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The CDC reduced COVID isolation time and people are joking about the 'bad advice' that'll come next

The CDC reduced COVID isolation time and people are joking about the 'bad advice' that'll come next

The CDC changed its COVID-19 isolation guidelines on Monday in a move that confused a lot of people. The CDC now recommends that asymptomatic people infected with COVID-19 isolate for five days, instead of 10.

It also recommends that after isolation, those who were infected wear a mask for five days while around others.

The move comes at a time when there has been a major rise in cases across the country due to the omicron variant. The decision has a lot of people asking, “Why are we sending people who’ve been infected out in public sooner when the number of cases is on the rise?”

There has also been anxiety among the business community that an increase in isolated employees may lead to staffing shortages across the country. So is the CDC just bowing to the business community or is there a good reason for us to be more relaxed about a deadly disease?


“The Omicron variant is spreading quickly and has the potential to impact all facets of our society. CDC’s updated recommendations for isolation and quarantine balance what we know about the spread of the virus and the protection provided by vaccination and booster doses,” CDC Director Dr. Rochelle Walensky said in a statement.

“These updates ensure people can safely continue their daily lives,” she added. “Prevention is our best option: get vaccinated, get boosted, wear a mask in public indoor settings in areas of substantial and high community transmission, and take a test before you gather.”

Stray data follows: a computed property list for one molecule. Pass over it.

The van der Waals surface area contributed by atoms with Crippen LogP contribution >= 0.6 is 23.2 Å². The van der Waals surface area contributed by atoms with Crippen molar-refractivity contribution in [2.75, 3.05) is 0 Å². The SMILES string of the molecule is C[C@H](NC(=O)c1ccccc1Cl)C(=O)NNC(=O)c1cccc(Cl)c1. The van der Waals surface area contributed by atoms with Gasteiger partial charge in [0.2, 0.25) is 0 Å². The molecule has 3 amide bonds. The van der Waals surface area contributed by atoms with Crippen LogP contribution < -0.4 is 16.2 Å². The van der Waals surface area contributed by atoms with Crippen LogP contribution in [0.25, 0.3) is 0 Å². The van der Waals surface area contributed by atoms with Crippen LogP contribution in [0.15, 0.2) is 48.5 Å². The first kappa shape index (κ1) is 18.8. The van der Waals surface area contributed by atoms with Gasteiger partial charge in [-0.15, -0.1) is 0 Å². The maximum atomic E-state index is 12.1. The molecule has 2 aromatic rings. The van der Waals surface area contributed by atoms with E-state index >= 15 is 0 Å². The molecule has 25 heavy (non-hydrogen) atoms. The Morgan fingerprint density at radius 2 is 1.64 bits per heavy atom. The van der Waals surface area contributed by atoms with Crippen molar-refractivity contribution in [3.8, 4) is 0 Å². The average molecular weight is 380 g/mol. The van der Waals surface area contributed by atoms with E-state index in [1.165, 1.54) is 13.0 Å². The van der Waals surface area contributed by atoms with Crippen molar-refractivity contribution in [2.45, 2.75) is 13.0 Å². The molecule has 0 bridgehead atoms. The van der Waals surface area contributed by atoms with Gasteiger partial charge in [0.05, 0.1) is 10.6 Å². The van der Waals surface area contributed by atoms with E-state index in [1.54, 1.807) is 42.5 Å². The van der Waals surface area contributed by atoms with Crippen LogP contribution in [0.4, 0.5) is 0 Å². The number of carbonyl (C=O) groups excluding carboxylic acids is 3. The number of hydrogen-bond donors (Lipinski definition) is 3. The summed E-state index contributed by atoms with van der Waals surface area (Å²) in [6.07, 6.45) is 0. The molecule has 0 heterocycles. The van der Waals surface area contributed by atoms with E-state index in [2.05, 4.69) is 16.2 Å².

There are a lot of people out there who think reducing isolation periods at a time when infections are on the rise is a really bad idea. So a group of people on Twitter decided to do the only thing we can in such crazy times, have a laugh.

The Twitter users have been speculating on other pieces of bad advice the CDC may come out with in the future. Here are 16 of the funniest.

No, don't get bangs.

People are a little suspicious that the CDC is kowtowing to business interests.

The worst piece of advice you'll ever get in high school.

Vizzini begs to differ.

You can eat the packet that says "DO NOT EAT" if your boss says it's ok.

No comment.

In 2022, Don Henley will become the CDC director.

The CDC pinky swears it will.

The CDC is so needy these days.

You can run with scissors, as long as you're wearing a mask.

No one can watch their dog stretch without making a comment. It's impossible.

The CDC only cares about your boss these days. Your health? Not so much.

What about ivermectin?

The CDC is now a dad in the '70s.

Vicks cures everything.

Clean toasters make healthy toast.

"Veteran" mom and "new" mom parent differently.

When a couple has their first child, they start out with the greatest of intentions and expectations. The child will only eat organic food. They will never watch TV or have screen time and will always stay clean.

But soon, reality sets in and if they have more kids, they'll probably be raised with a lot less attention. As a result, first-born kids turn out a bit differently than their younger siblings.

"Rules are a bit more rigid, attention and validation is directed and somewhat excessive," Niro Feliciano, LCSW, a psychotherapist and anxiety specialist, told Parents. "As a result, firstborns tend to be leaders, high achievers, people-pleasing, rule-following and conscientious, several of the qualities that tend to predict success."

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Mariah Carey performing at the Ziggo Dome in Amsterdam, Netherlands, June 2019 and Whitney Houston performing "Saving All My Love for You" during the HBO-televised concert "Welcome Home Heroes with Whitney Houston"